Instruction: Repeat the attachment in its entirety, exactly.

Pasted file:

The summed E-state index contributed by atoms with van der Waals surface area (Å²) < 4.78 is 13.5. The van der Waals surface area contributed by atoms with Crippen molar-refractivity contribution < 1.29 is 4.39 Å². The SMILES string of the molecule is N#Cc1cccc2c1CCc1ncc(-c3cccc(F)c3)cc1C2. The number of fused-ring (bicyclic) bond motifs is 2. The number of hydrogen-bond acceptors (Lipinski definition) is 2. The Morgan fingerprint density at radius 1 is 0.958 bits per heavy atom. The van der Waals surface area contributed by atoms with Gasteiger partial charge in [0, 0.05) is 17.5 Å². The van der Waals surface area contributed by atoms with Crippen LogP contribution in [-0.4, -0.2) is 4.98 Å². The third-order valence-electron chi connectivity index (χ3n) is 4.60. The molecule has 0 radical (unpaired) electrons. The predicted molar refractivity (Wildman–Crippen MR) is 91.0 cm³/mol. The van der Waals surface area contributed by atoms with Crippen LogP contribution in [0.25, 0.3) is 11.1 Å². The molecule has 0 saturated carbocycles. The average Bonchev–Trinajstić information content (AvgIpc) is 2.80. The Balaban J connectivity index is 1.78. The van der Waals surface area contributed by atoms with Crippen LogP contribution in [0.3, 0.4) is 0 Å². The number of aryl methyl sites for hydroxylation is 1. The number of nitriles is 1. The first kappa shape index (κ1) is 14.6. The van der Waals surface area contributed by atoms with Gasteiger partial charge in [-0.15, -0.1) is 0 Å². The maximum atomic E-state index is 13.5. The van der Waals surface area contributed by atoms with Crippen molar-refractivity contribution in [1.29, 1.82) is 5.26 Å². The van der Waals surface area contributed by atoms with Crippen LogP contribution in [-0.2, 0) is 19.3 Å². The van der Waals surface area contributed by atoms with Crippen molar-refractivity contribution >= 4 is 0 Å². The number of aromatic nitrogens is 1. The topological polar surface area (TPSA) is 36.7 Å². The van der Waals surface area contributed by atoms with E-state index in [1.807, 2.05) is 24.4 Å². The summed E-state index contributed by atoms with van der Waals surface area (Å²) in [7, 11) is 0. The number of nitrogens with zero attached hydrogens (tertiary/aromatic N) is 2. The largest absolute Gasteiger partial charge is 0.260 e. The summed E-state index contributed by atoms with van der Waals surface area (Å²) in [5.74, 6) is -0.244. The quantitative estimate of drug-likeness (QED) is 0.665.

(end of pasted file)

The summed E-state index contributed by atoms with van der Waals surface area (Å²) < 4.78 is 13.5. The van der Waals surface area contributed by atoms with Crippen molar-refractivity contribution < 1.29 is 4.39 Å². The SMILES string of the molecule is N#Cc1cccc2c1CCc1ncc(-c3cccc(F)c3)cc1C2. The number of fused-ring (bicyclic) bond motifs is 2. The number of hydrogen-bond acceptors (Lipinski definition) is 2. The Morgan fingerprint density at radius 1 is 0.958 bits per heavy atom. The van der Waals surface area contributed by atoms with Gasteiger partial charge in [0, 0.05) is 17.5 Å². The van der Waals surface area contributed by atoms with Crippen LogP contribution in [-0.4, -0.2) is 4.98 Å². The third-order valence-electron chi connectivity index (χ3n) is 4.60. The molecule has 0 radical (unpaired) electrons. The predicted molar refractivity (Wildman–Crippen MR) is 91.0 cm³/mol. The van der Waals surface area contributed by atoms with Crippen LogP contribution in [0.25, 0.3) is 11.1 Å². The molecule has 0 saturated carbocycles. The average Bonchev–Trinajstić information content (AvgIpc) is 2.80. The Balaban J connectivity index is 1.78. The van der Waals surface area contributed by atoms with Crippen LogP contribution in [0.3, 0.4) is 0 Å². The number of aryl methyl sites for hydroxylation is 1. The number of nitriles is 1. The first kappa shape index (κ1) is 14.6. The van der Waals surface area contributed by atoms with Gasteiger partial charge in [-0.15, -0.1) is 0 Å². The maximum atomic E-state index is 13.5. The van der Waals surface area contributed by atoms with Crippen molar-refractivity contribution in [1.29, 1.82) is 5.26 Å². The van der Waals surface area contributed by atoms with Crippen LogP contribution in [-0.2, 0) is 19.3 Å². The van der Waals surface area contributed by atoms with Crippen molar-refractivity contribution >= 4 is 0 Å². The number of aromatic nitrogens is 1. The topological polar surface area (TPSA) is 36.7 Å². The van der Waals surface area contributed by atoms with E-state index in [1.807, 2.05) is 24.4 Å². The summed E-state index contributed by atoms with van der Waals surface area (Å²) in [7, 11) is 0. The number of nitrogens with zero attached hydrogens (tertiary/aromatic N) is 2. The largest absolute Gasteiger partial charge is 0.260 e. The summed E-state index contributed by atoms with van der Waals surface area (Å²) in [5.74, 6) is -0.244. The quantitative estimate of drug-likeness (QED) is 0.665.